Unlike most students, the decision to go abroad was chosen for me; Susquehanna University is one of a handful of schools in the United States that require every student to have some sort of study away experience. I did, however, get to choose where and for how long, and figured I should get out of my comfort zone as much as possible. So why not choose to study at Murdoch University, all the way on the west coast of Australia, where no one goes?
Coincidentally though, one friend from Susquehanna also decided to study at Murdoch, too. And looking back, having someone I knew definitely helped with the transition—I had someone who understood my worries and could relate to things from back home. It’s also comforting to have her now, sending her silly articles about Australia, knowing what no one else would appreciate about American Targets or the Tim Tam Slam.
A Little Bit Like Home
Like moving into college as a first-year, there was definitely some stress moving into Murdoch University, even with a friend from home along for the ride. I was fortunate enough to have housing on campus at the Murdoch University Village, though I know other universities expect you to live in apartments nearby. I worked on my accommodations with The Village before actually getting to Australia. They were very accommodating and understanding; they made sure I could stay in a two-bedroom flat with my caregiver and that it would be accessible for my wheelchair.
Also, the Village provides a couple of packages, if you wish to purchase them: one with towels, sheets, and pillows, and one with basic kitchen supplies. With this, I didn’t have to stress out that first night about getting basic necessities. Finally, a Village Resident Assistant (RA) took anyone interested on a shopping trip the night we landed in Perth, so we were able to grab food and other essentials. Without the RA guiding the first expedition to the shopping center, I would have had no idea where to go or how to get back.
Take it from the Australians—don’t stress so hard. People are inherently good and you will find some you click with.
Having an RA in my housing area was a little bit of familiarity from the U.S. as I adjusted to living in Perth. My RA was another undergrad student who had already lived at the Village as a resident beforehand, and lived in the same complex as I did. All the RAs sat down with their new residents and laid everything out. This was greatly appreciated, considering the expectations here were so different from at home. At my home university, someone comes into my suite every week and cleans the common area, kitchen, and bathroom; in the Village, it’s a real flat, where you’re responsible for everything, from emptying the trash to buying toilet paper.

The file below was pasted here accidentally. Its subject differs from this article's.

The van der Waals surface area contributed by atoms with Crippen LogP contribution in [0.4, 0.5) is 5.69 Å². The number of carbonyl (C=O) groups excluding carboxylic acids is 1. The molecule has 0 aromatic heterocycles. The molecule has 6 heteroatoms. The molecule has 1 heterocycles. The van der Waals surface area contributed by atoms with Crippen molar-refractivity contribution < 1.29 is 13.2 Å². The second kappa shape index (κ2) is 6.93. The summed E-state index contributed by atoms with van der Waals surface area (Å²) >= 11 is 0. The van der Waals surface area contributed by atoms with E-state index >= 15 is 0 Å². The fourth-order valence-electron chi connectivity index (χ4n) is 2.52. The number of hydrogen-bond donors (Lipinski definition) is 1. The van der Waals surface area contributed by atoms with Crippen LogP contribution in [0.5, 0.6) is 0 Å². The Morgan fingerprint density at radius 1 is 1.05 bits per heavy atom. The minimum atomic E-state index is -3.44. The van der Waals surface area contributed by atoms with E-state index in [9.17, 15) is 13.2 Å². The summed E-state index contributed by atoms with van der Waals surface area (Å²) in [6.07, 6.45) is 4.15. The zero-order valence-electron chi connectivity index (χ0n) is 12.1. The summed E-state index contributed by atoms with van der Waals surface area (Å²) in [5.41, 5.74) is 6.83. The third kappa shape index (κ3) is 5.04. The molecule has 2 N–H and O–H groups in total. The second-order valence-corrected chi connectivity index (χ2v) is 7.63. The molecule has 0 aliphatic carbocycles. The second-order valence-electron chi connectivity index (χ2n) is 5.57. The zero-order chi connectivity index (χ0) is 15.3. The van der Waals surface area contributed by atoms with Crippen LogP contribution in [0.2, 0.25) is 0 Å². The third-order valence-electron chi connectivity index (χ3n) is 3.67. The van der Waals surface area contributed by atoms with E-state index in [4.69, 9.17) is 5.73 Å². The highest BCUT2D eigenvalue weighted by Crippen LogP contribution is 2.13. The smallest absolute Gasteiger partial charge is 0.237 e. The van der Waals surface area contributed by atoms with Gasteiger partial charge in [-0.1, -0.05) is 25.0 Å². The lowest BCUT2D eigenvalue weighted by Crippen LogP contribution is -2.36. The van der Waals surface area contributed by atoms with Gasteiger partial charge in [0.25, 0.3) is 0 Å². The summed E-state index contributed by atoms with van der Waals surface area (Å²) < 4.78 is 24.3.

Getting Used to Moving Takes Time
A key difference between the Village and U.S. dorms is that it was mainly comprised of international students. Australians commute and don’t usually go to the other side of the country for university. Because of this, a lot of my friends ended up not being Australian, and instead were American, South African, Singaporean, Mexican, and Japanese, just to name a few.
Murdoch had an orientation week for its international students, involving info sessions and tours. Topics covered where we could see a doctor, how to get around on public transportation, and other general student information. It was comforting to have the necessary information and to know that I wasn’t the only clueless one. But even despite the comforting orientation, I ended up breaking down in my room that night because I couldn’t figure out how to get into my student account. These moments are to be expected with so much change and so much information coming at you. But I got it working, and that was one of the last hurdles I had that ended in tears.
Finding my New Community
The Village also hosted a number of events at the beginning of the semester as icebreakers. We were introduced to the new residents as well as returning students during silly games and mixers. While there were not nearly as many events at the Village or on campus as there are at my university in the U.S., they really tried to create a sense of community.
I come from a small school—just 2400 undergraduate students—so going to a school ten times that size was particularly daunting. However, this gave me the opportunity to meet people who aren’t necessarily in the same place in life as me. I became friends with graduate and PhD students, and I rarely knew how old anyone actually was. It didn’t really matter; we all moved to Australia for at least a semester and we were equal in that sense. Eventually I didn’t need Village events, and within the first week I met up with new friends to play Cards Against Humanity and pool, just like my freshman year of college.
Adjusting to a new school is hard, especially if it’s in a completely different country. Making friends is always hard. However, take it from the Australians—don’t stress so hard. People are inherently good and you will find some you click with. Learning what’s expected of you in your new living quarters might take some time, but this definitely gave me some insight as to what I’ll need to do when I graduate and start living on my own. Moving to a new place and finding new people is never going to get easier, but those couple weeks of stress will melt away with each new experience. Take each day at a time, and soon a routine will follow, which one day, you’ll never want to leave.
This is part 3 of Exploring the World From a Seated Position: Studying Abroad with a Physical Disability. For more insights into the study abroad experience for students with disabilities, read Part 2 and Part 4.